In these high-tech times when text messaging and email are the preferred methods of written communication, it might not have even crossed your mind to ask this important question: Do I have to send a thank-you note when someone gives me a gift?
In a word, yes. It's right; it's proper; and it's good for you. We may be frugal, but we've got class.
It is not difficult, nor should it be time-consuming, to write a simple, heartfelt note of thanks in response to a gift or other act of kindness. Here are the elements of a well-written thank-you note:
1. Greeting. Keep it simple. "Dear Aunt Mary" works well. Or use another salutation that would roll easily off your tongue, like "Hi" or "Greetings."
2. Express gratitude. State your thanks, and identify the specific gift: "Thank you so much for the video game. It's a perfect addition to my Switch collection," or "Thank you for the sweater, which is the exact color I would have chosen." The only exception to the specific reference is if the gift was money. In that case, do not say, "Thank you for the $100." Say simply, "Thank you for the generous gift, which is greatly appreciated." However, in the event that Aunt Mary actually took the time to create a clever presentation, it would be perfectly acceptable to say, "Your generosity is exceeded only by your clever ability to fold paper money into a beautiful swan." (Note: There are times when the mention of the specific amount may be appropriate, as in the receipt of a donation or charitable contribution.)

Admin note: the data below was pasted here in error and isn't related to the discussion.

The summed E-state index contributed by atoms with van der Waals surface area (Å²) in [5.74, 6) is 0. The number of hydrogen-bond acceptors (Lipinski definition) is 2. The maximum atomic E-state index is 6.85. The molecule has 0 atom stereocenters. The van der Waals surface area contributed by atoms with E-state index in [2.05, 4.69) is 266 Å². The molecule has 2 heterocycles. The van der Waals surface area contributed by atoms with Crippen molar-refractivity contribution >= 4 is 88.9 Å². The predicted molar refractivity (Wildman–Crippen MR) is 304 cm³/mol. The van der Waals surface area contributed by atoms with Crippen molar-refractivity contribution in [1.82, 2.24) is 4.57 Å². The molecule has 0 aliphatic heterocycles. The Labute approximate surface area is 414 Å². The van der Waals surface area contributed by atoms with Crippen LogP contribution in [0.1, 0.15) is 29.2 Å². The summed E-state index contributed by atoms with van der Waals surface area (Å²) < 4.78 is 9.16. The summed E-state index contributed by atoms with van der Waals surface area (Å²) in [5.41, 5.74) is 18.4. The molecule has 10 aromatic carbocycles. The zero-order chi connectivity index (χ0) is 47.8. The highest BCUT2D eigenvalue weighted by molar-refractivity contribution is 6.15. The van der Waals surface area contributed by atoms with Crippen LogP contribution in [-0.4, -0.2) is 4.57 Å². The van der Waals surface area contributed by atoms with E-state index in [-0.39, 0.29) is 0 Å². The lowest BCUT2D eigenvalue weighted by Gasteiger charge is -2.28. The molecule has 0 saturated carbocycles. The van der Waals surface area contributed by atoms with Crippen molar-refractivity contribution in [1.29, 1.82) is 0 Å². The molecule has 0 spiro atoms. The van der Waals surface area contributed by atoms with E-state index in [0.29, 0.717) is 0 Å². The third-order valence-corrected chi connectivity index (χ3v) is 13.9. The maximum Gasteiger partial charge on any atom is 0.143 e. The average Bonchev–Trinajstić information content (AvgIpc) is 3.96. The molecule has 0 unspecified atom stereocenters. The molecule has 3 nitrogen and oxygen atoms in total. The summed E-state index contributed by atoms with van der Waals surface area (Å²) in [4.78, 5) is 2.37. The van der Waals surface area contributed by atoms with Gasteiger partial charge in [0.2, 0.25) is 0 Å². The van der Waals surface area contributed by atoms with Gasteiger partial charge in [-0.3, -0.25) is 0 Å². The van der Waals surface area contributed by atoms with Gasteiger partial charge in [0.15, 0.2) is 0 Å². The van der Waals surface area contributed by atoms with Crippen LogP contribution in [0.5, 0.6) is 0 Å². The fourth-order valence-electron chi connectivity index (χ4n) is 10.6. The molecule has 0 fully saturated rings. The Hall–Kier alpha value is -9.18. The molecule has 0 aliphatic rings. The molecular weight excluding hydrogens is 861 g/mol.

3 Discuss use. A simple sentence that indicates how you will use the gift comes next: "I know I will get plenty of use from this sweater during my semester abroad in Antarctica," or "It is my all-time favorite game, so you can be sure that I will think of you often," or "It will be spent well to update my shoe collection."
4 Mention the past; refer to the future. Possibly the most important part of your message is a reference to how this person fits into your life. Something like "I remember how much fun I had snow tubing with you on the hill behind the barn, and I look forward to seeing you soon," or "You are in my thoughts, and I hope to see you soon."
5 Revisit gratitude. As you close your note, state again your gratitude. "Thanks again for your gift" is an appropriate way to close your note.
6 Regards. Wrap things up with a gentle close and your name. "Fondly, Joe" or "Love, Laura" are excellent choices.
There. Seal it up, and get it in the mail. Even if you are the only person you know sending thank-you notes, don't let that deter you. You've demonstrated gracious living at a time when most are too busy to be bothered.
As an added bonus but certainly not an incentive to do the right thing, thank-you notes have been known to encourage repeat performances, as well as improve the frequency and quality of future gifts.
Mary invites questions, comments and tips at email@example.com, or c/o Everyday Cheapskate, 12340 Seal Beach Blvd., Suite B-416, Seal Beach, CA 90740. This column will answer questions of general interest, but letters cannot be answered individually. Mary Hunt is the founder of www.DebtProofLiving.com, a personal finance member website and the author of "Debt-Proof Living," released in 2014. To find out more about Mary and read her past columns, please visit the Creators Syndicate webpage at www.creators.com.Copyright 2018 Creators Syndicate Inc.